Tennessee State Laws Governing Advanced Practice Nursing
The laws governing advanced practice nursing in Tennessee are detailed in the following e-documents:
- Tennessee Board of Nursing Rules Chapter 1000, especially subchapter 1000-04
- Tennessee Code Unannotated Title 63, Chapter 7
Tennessee expects its APNs to abide by the nationally recognized scopes of practice developed by professional nursing organizations. Tennessee APNs must work within a supervising agreement.
APN Collaborative Agreement in Tennessee
Before being granted an APN certification by the Tennessee Board of Nursing, candidates must complete a practitioner profile, which would include:
- Address of primary practice location
- Type of graduate education program complete
- Type of national APN certification
- Any previous disciplinary actions
- Any past criminal offenses
- Any instances of malpractice or malpractice claims
- Name of a supervising physician
Tennessee law requires APNs to practice under the supervision of a physician who works in a similar area of practice. The APN and supervising physician must establish a set of protocols that govern the activities and procedures an APN can and cannot perform. The supervising physician must be licensed to practice in Tennessee.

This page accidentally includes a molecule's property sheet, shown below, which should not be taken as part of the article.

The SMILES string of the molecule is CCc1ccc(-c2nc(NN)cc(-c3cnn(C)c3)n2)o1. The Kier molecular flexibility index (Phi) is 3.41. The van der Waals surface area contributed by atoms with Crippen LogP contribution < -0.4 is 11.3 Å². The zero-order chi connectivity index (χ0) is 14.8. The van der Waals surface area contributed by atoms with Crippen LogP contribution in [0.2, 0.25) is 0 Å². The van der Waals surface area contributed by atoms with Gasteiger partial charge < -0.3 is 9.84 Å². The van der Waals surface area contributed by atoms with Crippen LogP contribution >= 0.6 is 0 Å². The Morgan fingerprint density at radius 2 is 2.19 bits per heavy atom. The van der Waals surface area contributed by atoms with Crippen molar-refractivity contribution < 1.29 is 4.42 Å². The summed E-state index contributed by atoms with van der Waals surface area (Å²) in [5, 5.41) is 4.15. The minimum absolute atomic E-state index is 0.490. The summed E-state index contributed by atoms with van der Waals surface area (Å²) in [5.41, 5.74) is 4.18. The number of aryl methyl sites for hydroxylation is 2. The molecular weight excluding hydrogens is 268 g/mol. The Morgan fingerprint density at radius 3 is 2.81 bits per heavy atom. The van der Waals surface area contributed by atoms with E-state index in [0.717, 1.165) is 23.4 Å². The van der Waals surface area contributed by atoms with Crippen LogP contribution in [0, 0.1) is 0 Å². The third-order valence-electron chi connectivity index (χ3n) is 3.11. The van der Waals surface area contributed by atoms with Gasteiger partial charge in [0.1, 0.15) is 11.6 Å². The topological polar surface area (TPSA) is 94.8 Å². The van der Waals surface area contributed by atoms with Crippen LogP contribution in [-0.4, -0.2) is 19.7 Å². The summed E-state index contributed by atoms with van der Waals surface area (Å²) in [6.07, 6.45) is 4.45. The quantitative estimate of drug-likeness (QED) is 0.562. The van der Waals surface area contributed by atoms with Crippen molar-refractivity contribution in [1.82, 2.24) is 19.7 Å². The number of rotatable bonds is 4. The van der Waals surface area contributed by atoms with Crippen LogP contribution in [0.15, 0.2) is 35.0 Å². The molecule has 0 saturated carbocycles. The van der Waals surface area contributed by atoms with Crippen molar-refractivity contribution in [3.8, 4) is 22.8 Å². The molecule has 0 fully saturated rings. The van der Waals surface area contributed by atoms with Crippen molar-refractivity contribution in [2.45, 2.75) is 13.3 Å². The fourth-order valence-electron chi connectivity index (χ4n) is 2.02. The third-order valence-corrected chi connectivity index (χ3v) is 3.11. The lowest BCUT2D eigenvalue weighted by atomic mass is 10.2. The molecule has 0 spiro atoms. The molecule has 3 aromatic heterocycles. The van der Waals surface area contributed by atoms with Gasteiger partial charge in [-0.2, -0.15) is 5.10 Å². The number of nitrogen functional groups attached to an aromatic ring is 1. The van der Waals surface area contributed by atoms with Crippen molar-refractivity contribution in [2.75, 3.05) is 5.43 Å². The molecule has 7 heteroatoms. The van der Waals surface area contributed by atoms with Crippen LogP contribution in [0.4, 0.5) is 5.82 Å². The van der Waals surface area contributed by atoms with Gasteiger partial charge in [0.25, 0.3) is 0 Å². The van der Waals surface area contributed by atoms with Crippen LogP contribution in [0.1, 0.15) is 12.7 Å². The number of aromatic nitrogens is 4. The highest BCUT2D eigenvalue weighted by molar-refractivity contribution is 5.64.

APNs must also keep and update a notice and formulary at their site of practice any time they change their supervising physician, practice site, or prescription formulary.
Prescriptive Authority for APNs in Tennessee
APNs can obtain prescriptive authority by obtaining a certificate of fitness. To be eligible, the candidate must have completed at least three quarter hours of education in pharmacology.
After completing the application for prescriptive authority contained in the initial APRN application, candidates must establish prescription protocols with their supervising physician. These should include information about:
- The medications the APN is allowed and not allowed to prescribe
- Methods for conducting a patient assessment
- Means of evaluating patient outcomes
Within 15-30 days of prescribing medications, APNs must register with Tennessee’s Controlled Substance Monitoring Data program.
APNs can additionally gain prescriptive authority for controlled substances (Schedule II-V drugs) by obtaining a certificate from the Drug Enforcement Administration (DEA). However, APNs may not prescribe more than a 30-day supply of Schedule II or III opioid drugs per patient.
When prescribing medications to treat pain, sound judgment must always be exercised and prescriptions must be made within established protocols.